Fig. 3: Faradaic efficiency measurements of H2 and O2.
figure 3

a Schematic of experimental setup. b Hydrogen flux ΦH2 as a function of current density I measured with a mass spectrometer (Supplementary Fig. 4). Solid red line marks the Faraday law ΦH2 = I/2 F, where F is the Faraday constant. c Oxygen flux ΦO2 as a function of I measured using the oxygen microsensor (Supplementary Fig. 5). Solid red line marks the Faraday law ΦO2 = I/4 F. Data obtained using a V-bias range from 0–3 V. Error bars, SD.


Our work studied interfacial water dissociation by measuring the proton currents of the reaction. We exploited the strong E that routinely develops at electrochemical interfaces to separate the proton and hydroxide ion from a water molecule across a graphene electrode. The one-atom-thick proton-selective interface prevents their recombination leading to net interfacial proton currents that become exponentially accelerated by E. We confirm that the exponential acceleration mechanism is not present in bulk electrodes (multilayer graphene) because the created proton and OH remain within the interfacial layer and recombine. Hence, the field effect is not expected in any 3D electrode. The development of 2D electrodes permeable to ions other than protons would allow studying field effects in a wider variety of reactions.


Device fabrication

Micrometre-sized apertures were etched into silicon nitride substrates (500 nm SiNx on B-doped Si, purchased from Inseto Ltd.) using photolithography, wet etching and reactive ion etching, following the protocol previously reported6. Our devices typically had 9 apertures, 2 μm diameter each, as these were more robust; but we also measured devices with a single aperture of 10 μm in diameter. Au electrodes were microfabricated onto the resulting substrates using photo-lithography and electron-beam evaporation. Monocrystalline graphene obtained via mechanical exfoliation29 was then suspended over the apertures, ensuring contact between graphene and the Au electrodes (Supplementary Fig. 1). This allows using the suspended graphene membrane itself as an electrode that is permeable to protons, but impermeable to gases, water and all other ions, including chlorine7,9,10,11. Pt nanoparticles were deposited on graphene by electron-beam evaporation. This method evaporates a Pt target in ultra-high vacuum, which ensures ultraclean Pt on graphene. The nanoparticles arrange in discontinuous and non-electrically conductive films (nominally 1 nm thick) which allow the generated H2 gas to escape. We tried different Pt loadings in our devices with evaporated films of 0.3–2 nm nominal thickness. The loadings tested are limited by the following considerations. If the metal layer becomes continuous it will not only trap H2, but will also become electron conductive. In this case graphene no longer works as an electrode and we lose the ability to monitor the interfacial electric fields. For very low Pt loadings, the evolution of hydrogen into H2 is slow. Within the possible bounds, we did not find any noticeable effects of the Pt loading. The opposite side of the devices faced an Ar-saturated alkaline electrolyte consisting of 1 M KCl with KOH (0–0.1 M to set the pH of the solution from 7 to 13). The pH of the as prepared solution was checked with a pH meter and adjusted as required. To ensure contact between the graphene electrode and the electrolyte, the device was initially wet with isopropyl alcohol before letting the electrolyte solution into the reservoir. The reservoir was then flushed several times with the electrolyte solution. The whole cell was placed inside a chamber with constant argon gas circulation.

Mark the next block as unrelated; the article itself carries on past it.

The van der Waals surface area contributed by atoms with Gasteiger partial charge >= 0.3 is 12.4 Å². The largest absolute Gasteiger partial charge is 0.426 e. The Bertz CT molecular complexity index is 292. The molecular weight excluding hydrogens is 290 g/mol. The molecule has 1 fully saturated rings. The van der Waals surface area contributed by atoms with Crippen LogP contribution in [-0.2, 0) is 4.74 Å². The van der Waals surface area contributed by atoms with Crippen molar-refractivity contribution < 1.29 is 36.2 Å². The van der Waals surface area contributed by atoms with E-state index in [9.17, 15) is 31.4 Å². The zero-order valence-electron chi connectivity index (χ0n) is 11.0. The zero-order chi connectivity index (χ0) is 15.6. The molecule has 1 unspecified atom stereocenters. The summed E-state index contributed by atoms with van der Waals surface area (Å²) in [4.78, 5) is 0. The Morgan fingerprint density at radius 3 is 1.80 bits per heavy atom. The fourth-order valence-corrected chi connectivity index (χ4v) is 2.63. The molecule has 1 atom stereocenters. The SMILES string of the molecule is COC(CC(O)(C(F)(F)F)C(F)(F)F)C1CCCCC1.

Electrical measurements

In the experiments, we measured the I–V of the devices as a function of pH. These experiments exploit the fact that the zero current potential in this system increases with pH. It is therefore possible to increase μe, and therefore E, and still maintain zero total current30. As shown in Fig. 1c, this allows measuring the I–V response of the devices in the linear regime by applying small driving V-bias on top of the zero current potential, while independently controlling E with the pH. The IV response was measured using a dual channel Keithley SourceMeter 2636 A that was programmed to function as a potentiostat. The potential of the graphene electrode with respect to an Ag/AgCl reference electrode was measured using the voltmeter channel. A Pt counter electrode was used to close the electrical circuit and the graphene-Pt circuit was connected to the source channel. A feedback unit (a Proportion Integration control loop) between the voltmeter and source channels set the potential vs Ag/AgCl reference into a required setpoint. Current between the graphene electrode and the counter electrode were measured synchronously. For reference, we also performed measurements using an Ivium CompactStat.h potentiostat, which gave the same results. During measurements, the graphene electrode is polarised against the reference electrode continuously. We typically scanned ±150 mV around the zero current potential (vs the reference electrode) at sweep rates of 0.01 V min−1. Note that because of the small size of the graphene electrode, the bulk electrolyte resistance does not limit the current measured in any of our experiments16,17. The limiting resistance (R) of a cell with a microelectrode of radius r and electrolyte conductivity κ is given by R = (4πκr)−1. In our measurements, we used 1 M KCl electrolyte that had κ ≈ 0.1 S cm−1. Therefore, for r = 1 μm the cell resistance was R ≈ 0.88 kΩ (there were nine apertures with r = 1 μm in each of our devices). This value is 3–5 orders of magnitude smaller than any of the R reported for our graphene devices.